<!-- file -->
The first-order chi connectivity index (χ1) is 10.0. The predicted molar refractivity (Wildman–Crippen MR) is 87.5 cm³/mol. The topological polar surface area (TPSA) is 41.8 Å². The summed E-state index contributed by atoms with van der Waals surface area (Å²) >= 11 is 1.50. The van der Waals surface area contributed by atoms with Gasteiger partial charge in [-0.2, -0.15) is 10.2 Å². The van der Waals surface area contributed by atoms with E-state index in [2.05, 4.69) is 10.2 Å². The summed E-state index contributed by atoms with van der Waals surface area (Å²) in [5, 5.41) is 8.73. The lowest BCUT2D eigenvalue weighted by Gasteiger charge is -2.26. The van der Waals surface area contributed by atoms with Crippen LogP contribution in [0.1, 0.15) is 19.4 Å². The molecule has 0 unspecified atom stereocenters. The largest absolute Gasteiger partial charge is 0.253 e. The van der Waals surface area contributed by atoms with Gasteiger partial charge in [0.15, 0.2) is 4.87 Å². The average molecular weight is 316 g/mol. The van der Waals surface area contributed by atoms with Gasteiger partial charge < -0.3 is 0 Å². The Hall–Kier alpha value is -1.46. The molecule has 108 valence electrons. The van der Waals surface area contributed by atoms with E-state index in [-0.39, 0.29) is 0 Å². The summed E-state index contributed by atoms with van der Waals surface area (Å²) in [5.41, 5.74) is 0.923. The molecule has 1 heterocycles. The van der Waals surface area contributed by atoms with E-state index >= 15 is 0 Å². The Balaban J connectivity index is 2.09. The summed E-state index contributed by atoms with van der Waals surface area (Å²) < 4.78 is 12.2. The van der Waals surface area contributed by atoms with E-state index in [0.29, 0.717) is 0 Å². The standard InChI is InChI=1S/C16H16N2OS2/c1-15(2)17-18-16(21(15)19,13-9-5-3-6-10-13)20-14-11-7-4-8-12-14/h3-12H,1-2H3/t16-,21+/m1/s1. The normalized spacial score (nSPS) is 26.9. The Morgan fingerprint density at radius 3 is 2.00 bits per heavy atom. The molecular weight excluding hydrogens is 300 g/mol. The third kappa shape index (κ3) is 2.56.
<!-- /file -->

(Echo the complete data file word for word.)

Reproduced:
The first-order chi connectivity index (χ1) is 10.0. The predicted molar refractivity (Wildman–Crippen MR) is 87.5 cm³/mol. The topological polar surface area (TPSA) is 41.8 Å². The summed E-state index contributed by atoms with van der Waals surface area (Å²) >= 11 is 1.50. The van der Waals surface area contributed by atoms with Gasteiger partial charge in [-0.2, -0.15) is 10.2 Å². The van der Waals surface area contributed by atoms with E-state index in [2.05, 4.69) is 10.2 Å². The summed E-state index contributed by atoms with van der Waals surface area (Å²) in [5, 5.41) is 8.73. The lowest BCUT2D eigenvalue weighted by Gasteiger charge is -2.26. The van der Waals surface area contributed by atoms with Crippen LogP contribution in [0.1, 0.15) is 19.4 Å². The molecule has 0 unspecified atom stereocenters. The largest absolute Gasteiger partial charge is 0.253 e. The van der Waals surface area contributed by atoms with Gasteiger partial charge in [0.15, 0.2) is 4.87 Å². The average molecular weight is 316 g/mol. The van der Waals surface area contributed by atoms with Gasteiger partial charge < -0.3 is 0 Å². The Hall–Kier alpha value is -1.46. The molecule has 108 valence electrons. The van der Waals surface area contributed by atoms with E-state index in [-0.39, 0.29) is 0 Å². The summed E-state index contributed by atoms with van der Waals surface area (Å²) in [5.41, 5.74) is 0.923. The molecule has 1 heterocycles. The van der Waals surface area contributed by atoms with E-state index >= 15 is 0 Å². The Balaban J connectivity index is 2.09. The summed E-state index contributed by atoms with van der Waals surface area (Å²) < 4.78 is 12.2. The van der Waals surface area contributed by atoms with E-state index in [0.29, 0.717) is 0 Å². The standard InChI is InChI=1S/C16H16N2OS2/c1-15(2)17-18-16(21(15)19,13-9-5-3-6-10-13)20-14-11-7-4-8-12-14/h3-12H,1-2H3/t16-,21+/m1/s1. The normalized spacial score (nSPS) is 26.9. The Morgan fingerprint density at radius 3 is 2.00 bits per heavy atom. The molecular weight excluding hydrogens is 300 g/mol. The third kappa shape index (κ3) is 2.56.